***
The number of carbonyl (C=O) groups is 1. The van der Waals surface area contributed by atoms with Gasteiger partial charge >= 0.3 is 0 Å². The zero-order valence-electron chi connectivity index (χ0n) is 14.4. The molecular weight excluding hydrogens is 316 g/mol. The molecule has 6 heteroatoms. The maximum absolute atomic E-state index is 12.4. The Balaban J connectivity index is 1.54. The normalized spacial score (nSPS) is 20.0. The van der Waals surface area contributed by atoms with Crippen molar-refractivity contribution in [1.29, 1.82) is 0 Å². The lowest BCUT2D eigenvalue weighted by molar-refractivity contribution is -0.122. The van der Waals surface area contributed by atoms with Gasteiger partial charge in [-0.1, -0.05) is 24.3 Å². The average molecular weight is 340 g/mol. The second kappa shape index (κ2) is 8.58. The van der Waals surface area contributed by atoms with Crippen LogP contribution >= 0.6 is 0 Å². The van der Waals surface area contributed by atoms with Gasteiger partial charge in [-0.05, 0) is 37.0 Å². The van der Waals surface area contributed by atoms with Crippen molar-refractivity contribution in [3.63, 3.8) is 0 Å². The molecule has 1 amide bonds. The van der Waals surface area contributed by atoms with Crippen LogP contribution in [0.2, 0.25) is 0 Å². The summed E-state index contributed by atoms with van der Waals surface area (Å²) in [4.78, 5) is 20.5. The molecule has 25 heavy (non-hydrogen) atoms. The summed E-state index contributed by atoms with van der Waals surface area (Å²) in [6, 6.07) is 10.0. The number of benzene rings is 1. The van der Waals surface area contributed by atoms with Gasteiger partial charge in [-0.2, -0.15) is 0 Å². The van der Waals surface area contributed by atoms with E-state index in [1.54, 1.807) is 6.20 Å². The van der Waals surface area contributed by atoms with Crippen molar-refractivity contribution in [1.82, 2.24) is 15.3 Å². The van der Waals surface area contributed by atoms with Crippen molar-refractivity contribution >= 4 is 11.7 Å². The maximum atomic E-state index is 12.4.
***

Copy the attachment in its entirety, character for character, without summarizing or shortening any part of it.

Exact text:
The number of carbonyl (C=O) groups is 1. The van der Waals surface area contributed by atoms with Gasteiger partial charge >= 0.3 is 0 Å². The zero-order valence-electron chi connectivity index (χ0n) is 14.4. The molecular weight excluding hydrogens is 316 g/mol. The molecule has 6 heteroatoms. The maximum absolute atomic E-state index is 12.4. The Balaban J connectivity index is 1.54. The normalized spacial score (nSPS) is 20.0. The van der Waals surface area contributed by atoms with Crippen molar-refractivity contribution in [1.29, 1.82) is 0 Å². The lowest BCUT2D eigenvalue weighted by molar-refractivity contribution is -0.122. The van der Waals surface area contributed by atoms with Gasteiger partial charge in [-0.1, -0.05) is 24.3 Å². The average molecular weight is 340 g/mol. The second kappa shape index (κ2) is 8.58. The van der Waals surface area contributed by atoms with Crippen LogP contribution >= 0.6 is 0 Å². The van der Waals surface area contributed by atoms with Gasteiger partial charge in [-0.05, 0) is 37.0 Å². The van der Waals surface area contributed by atoms with Crippen molar-refractivity contribution in [3.63, 3.8) is 0 Å². The molecule has 1 amide bonds. The van der Waals surface area contributed by atoms with Crippen LogP contribution in [0.2, 0.25) is 0 Å². The summed E-state index contributed by atoms with van der Waals surface area (Å²) in [4.78, 5) is 20.5. The molecule has 25 heavy (non-hydrogen) atoms. The summed E-state index contributed by atoms with van der Waals surface area (Å²) in [6, 6.07) is 10.0. The number of benzene rings is 1. The van der Waals surface area contributed by atoms with Gasteiger partial charge in [-0.2, -0.15) is 0 Å². The van der Waals surface area contributed by atoms with E-state index in [1.54, 1.807) is 6.20 Å². The van der Waals surface area contributed by atoms with Crippen molar-refractivity contribution in [1.82, 2.24) is 15.3 Å². The van der Waals surface area contributed by atoms with Crippen molar-refractivity contribution >= 4 is 11.7 Å². The maximum atomic E-state index is 12.4.